In 2008, Sam Judd, travelling with Kiwi buddies James Bailey and Zach Beard, volunteered for the Galápagos National Park. Shocked to find the uninhabited coasts spoiled with litter, they removed 1.6 tonnes in just eight days. Despite a near-fatal tiger shark attack, Sam got right back to work with James and Zach, motivating 300 locals to remove 7.5 tonnes of litter from the remote San Cristóbal Island. The trio pledged to continue their efforts back in the Land of the Long White Cloud. The idea for Sustainable Coastlines was born.


Sustainable Coastlines was launched in 2009 with our first signature event: a clean-up of Aotea / Great Barrier Island. Sam joined forced with James, Camden Howitt and a team of organisers to bring together 700 volunteers from schools, the local community, and the mainland for a massive clean-up over two days. The volunteers removed 2.8 tonnes of litter and the event garnered huge media attention. 

Our efforts continued that year in the Pacific when the team sailed to the Ha’apai Islands in Tonga. Their three-month-long litter education campaign culminated in a gargantuan clean-up effort, removing eight shipping containers’ worth of waste.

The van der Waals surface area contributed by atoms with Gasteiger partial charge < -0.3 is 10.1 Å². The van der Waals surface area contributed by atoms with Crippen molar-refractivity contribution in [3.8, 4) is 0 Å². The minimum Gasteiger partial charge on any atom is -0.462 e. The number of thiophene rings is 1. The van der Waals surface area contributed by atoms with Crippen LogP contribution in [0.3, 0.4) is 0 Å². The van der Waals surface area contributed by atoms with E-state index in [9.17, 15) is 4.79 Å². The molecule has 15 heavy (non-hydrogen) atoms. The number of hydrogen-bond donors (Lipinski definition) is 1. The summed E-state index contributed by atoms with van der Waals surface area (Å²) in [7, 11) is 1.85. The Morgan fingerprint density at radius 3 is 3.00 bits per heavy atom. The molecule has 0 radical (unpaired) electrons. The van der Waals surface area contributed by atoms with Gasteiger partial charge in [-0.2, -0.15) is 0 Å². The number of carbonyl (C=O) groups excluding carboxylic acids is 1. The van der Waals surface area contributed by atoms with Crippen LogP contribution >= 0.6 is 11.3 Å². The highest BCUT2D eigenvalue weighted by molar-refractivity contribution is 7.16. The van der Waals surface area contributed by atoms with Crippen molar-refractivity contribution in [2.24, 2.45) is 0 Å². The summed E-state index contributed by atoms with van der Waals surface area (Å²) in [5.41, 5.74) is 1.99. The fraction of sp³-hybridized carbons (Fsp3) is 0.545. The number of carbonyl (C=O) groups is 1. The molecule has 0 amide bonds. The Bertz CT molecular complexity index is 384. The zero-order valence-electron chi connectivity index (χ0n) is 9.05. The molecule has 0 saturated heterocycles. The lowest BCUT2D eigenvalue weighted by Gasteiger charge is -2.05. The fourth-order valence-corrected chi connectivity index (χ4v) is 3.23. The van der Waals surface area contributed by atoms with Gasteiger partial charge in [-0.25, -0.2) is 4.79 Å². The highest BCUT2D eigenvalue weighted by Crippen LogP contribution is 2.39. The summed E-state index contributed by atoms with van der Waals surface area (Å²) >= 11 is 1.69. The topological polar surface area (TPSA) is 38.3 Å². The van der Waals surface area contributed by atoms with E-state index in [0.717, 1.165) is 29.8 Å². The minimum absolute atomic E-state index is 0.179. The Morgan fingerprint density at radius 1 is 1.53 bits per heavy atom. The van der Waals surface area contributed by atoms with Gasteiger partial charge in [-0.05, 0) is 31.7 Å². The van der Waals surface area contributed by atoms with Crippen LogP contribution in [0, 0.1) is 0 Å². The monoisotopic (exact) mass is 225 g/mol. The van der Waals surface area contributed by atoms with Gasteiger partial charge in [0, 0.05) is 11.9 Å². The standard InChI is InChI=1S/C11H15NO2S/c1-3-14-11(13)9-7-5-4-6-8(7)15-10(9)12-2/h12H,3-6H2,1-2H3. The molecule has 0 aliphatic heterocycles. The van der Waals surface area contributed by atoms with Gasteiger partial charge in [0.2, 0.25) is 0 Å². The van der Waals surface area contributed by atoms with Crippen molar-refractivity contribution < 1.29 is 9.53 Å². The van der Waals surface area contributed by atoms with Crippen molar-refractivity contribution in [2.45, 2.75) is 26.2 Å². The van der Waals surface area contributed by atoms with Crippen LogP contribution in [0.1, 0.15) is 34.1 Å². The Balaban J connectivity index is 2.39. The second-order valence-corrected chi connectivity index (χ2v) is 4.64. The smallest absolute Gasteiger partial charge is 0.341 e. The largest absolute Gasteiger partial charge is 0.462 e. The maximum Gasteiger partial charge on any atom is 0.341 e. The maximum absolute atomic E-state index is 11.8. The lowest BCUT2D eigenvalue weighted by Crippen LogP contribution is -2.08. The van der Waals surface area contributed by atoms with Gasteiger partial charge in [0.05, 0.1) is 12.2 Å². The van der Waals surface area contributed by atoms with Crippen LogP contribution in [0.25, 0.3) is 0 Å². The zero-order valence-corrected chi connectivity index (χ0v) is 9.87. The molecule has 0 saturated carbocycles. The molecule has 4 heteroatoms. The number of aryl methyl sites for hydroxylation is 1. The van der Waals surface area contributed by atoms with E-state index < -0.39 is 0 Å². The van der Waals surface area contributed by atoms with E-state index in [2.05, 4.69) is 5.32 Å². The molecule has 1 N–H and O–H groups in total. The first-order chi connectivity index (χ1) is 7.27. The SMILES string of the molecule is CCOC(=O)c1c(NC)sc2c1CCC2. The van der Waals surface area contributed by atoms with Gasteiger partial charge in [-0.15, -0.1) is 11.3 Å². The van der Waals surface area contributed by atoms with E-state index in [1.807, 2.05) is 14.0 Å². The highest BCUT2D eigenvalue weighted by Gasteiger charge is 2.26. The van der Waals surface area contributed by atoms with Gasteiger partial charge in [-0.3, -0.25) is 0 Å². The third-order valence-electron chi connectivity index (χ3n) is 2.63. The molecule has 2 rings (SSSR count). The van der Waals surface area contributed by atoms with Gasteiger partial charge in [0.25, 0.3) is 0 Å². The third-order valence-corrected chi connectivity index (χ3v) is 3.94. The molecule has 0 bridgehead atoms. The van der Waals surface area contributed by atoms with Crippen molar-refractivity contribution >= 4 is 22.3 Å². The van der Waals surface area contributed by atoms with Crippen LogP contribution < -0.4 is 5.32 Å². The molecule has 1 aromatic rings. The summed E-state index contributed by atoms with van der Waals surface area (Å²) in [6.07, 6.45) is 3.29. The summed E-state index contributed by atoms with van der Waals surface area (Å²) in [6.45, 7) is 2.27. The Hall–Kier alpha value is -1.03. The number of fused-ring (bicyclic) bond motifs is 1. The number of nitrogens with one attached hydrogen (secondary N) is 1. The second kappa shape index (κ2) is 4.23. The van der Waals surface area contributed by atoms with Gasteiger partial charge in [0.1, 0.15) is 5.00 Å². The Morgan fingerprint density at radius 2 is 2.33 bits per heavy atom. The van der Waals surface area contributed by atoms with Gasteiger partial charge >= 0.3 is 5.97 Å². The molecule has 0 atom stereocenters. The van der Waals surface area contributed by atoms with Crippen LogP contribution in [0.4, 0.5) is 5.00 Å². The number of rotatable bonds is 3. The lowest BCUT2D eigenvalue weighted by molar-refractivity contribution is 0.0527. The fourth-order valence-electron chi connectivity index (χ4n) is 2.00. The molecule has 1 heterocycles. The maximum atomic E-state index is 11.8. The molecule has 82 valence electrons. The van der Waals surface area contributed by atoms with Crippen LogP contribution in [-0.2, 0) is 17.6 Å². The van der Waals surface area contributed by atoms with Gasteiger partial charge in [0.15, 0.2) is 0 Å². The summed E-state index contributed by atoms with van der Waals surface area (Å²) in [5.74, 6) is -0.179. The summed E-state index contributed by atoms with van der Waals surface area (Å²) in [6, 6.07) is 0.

We returned to Aotea / Great Barrier Island in 2010, this time joined by more than 1,000 volunteers. We removed 3.1 tonnes of litter from the same coastlines we had cleaned up less than a year earlier. The litter was travelling, and it was increasing. Picking it up off the beach wasn’t enough: we realised we needed to stop it at its source. To do this, we created ‘Love Your Coast’, a grass-roots programme that couples education with beach clean-ups. We hit the ground running — with events in Auckland, Wellington, Christchurch and the West Coast we engaged 4,400 volunteers, cleaning up 68,000 litres of litter.


The year 2011 saw the inception of our Hawaii chapter. Presenting at the fifth International Marine Debris Conference in Honolulu, during their stay Camden and Sam slept in hammocks at the house of local Kahi Pacarro — who they had connected with at our very first clean-up on Aotea. After teaming up on a huge clean-up on Oahu’s North Shore — attended by musical legend Jack Johnson and family — Pacarro was inspired to start Sustainable Coastlines Hawaii, which continues to create huge impacts and jobs.

As well as expanding across the Pacific, we also expanded our efforts upstream. To have healthy water at our coasts we need to look after our rivers. We began to focus our wintertime efforts on restoring fresh water through riparian planting.


Marine litter is a global problem, and our approach proved popular across the Pacific. Throughout 2012 we delivered grass-roots solutions to Vanuatu, the Cook Islands and Papua New Guinea, spreading litter-reduction education and engaging local communities in clean-up work. More importantly, we set out longer-term solutions through training athlete ambassadors in collaboration with the International Olympic Committee. The educational programmes proved to be a hit and the results on the ground were outstanding. It was clear that people everywhere wanted to protect their coastlines; they just needed tools to make it easier.